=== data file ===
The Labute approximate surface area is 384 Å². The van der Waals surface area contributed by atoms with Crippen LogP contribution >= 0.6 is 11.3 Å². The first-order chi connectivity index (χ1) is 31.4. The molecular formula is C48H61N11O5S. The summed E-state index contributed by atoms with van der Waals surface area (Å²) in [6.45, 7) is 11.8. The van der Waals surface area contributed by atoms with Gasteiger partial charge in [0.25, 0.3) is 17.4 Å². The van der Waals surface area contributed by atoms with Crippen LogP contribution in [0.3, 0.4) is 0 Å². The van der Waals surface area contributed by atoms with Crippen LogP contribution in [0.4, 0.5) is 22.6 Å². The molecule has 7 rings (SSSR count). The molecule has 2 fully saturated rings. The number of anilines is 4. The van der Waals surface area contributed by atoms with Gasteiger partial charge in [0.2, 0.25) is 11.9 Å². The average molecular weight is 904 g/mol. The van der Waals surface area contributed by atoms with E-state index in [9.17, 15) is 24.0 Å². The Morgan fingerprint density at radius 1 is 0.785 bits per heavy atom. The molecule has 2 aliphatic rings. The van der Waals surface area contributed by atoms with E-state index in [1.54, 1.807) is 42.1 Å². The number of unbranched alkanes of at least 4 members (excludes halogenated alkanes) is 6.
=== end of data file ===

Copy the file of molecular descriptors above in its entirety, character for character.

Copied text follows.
The Labute approximate surface area is 384 Å². The van der Waals surface area contributed by atoms with Crippen LogP contribution >= 0.6 is 11.3 Å². The first-order chi connectivity index (χ1) is 31.4. The molecular formula is C48H61N11O5S. The summed E-state index contributed by atoms with van der Waals surface area (Å²) in [6.45, 7) is 11.8. The van der Waals surface area contributed by atoms with Gasteiger partial charge in [0.25, 0.3) is 17.4 Å². The van der Waals surface area contributed by atoms with Crippen LogP contribution in [0.3, 0.4) is 0 Å². The van der Waals surface area contributed by atoms with Crippen LogP contribution in [0.4, 0.5) is 22.6 Å². The molecule has 7 rings (SSSR count). The molecule has 2 fully saturated rings. The number of anilines is 4. The van der Waals surface area contributed by atoms with Gasteiger partial charge in [0.2, 0.25) is 11.9 Å². The average molecular weight is 904 g/mol. The van der Waals surface area contributed by atoms with E-state index in [9.17, 15) is 24.0 Å². The Morgan fingerprint density at radius 1 is 0.785 bits per heavy atom. The molecule has 2 aliphatic rings. The van der Waals surface area contributed by atoms with E-state index in [1.54, 1.807) is 42.1 Å². The number of unbranched alkanes of at least 4 members (excludes halogenated alkanes) is 6.